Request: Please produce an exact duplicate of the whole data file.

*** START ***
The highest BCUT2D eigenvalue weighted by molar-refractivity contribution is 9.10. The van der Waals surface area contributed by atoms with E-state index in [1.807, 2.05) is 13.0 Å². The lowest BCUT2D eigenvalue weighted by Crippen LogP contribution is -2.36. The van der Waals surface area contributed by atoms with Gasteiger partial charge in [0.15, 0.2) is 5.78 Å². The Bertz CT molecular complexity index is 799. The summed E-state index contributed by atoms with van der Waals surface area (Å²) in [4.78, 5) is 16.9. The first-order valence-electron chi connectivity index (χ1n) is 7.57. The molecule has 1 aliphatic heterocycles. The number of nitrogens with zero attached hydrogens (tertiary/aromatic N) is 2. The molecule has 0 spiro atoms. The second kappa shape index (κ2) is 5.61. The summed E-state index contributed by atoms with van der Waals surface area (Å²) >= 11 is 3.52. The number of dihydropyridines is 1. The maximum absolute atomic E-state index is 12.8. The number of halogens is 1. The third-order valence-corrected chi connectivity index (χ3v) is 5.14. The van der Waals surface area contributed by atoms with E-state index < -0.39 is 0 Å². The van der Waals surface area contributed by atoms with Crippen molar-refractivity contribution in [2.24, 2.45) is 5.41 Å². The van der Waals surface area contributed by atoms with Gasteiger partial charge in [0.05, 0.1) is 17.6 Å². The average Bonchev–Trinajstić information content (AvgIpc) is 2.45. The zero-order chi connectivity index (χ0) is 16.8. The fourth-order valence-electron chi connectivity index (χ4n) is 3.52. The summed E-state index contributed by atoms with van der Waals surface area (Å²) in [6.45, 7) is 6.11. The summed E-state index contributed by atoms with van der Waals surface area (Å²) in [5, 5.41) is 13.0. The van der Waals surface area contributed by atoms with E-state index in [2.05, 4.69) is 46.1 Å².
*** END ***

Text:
The highest BCUT2D eigenvalue weighted by molar-refractivity contribution is 9.10. The van der Waals surface area contributed by atoms with E-state index in [1.807, 2.05) is 13.0 Å². The lowest BCUT2D eigenvalue weighted by Crippen LogP contribution is -2.36. The van der Waals surface area contributed by atoms with Gasteiger partial charge in [0.15, 0.2) is 5.78 Å². The Bertz CT molecular complexity index is 799. The summed E-state index contributed by atoms with van der Waals surface area (Å²) in [4.78, 5) is 16.9. The first-order valence-electron chi connectivity index (χ1n) is 7.57. The molecule has 1 aliphatic heterocycles. The number of nitrogens with zero attached hydrogens (tertiary/aromatic N) is 2. The molecule has 0 spiro atoms. The second kappa shape index (κ2) is 5.61. The summed E-state index contributed by atoms with van der Waals surface area (Å²) >= 11 is 3.52. The number of dihydropyridines is 1. The maximum absolute atomic E-state index is 12.8. The number of halogens is 1. The third-order valence-corrected chi connectivity index (χ3v) is 5.14. The van der Waals surface area contributed by atoms with E-state index < -0.39 is 0 Å². The van der Waals surface area contributed by atoms with Crippen molar-refractivity contribution in [2.24, 2.45) is 5.41 Å². The van der Waals surface area contributed by atoms with Gasteiger partial charge in [0.05, 0.1) is 17.6 Å². The average Bonchev–Trinajstić information content (AvgIpc) is 2.45. The zero-order chi connectivity index (χ0) is 16.8. The fourth-order valence-electron chi connectivity index (χ4n) is 3.52. The summed E-state index contributed by atoms with van der Waals surface area (Å²) in [6.45, 7) is 6.11. The summed E-state index contributed by atoms with van der Waals surface area (Å²) in [5, 5.41) is 13.0. The van der Waals surface area contributed by atoms with E-state index in [2.05, 4.69) is 46.1 Å².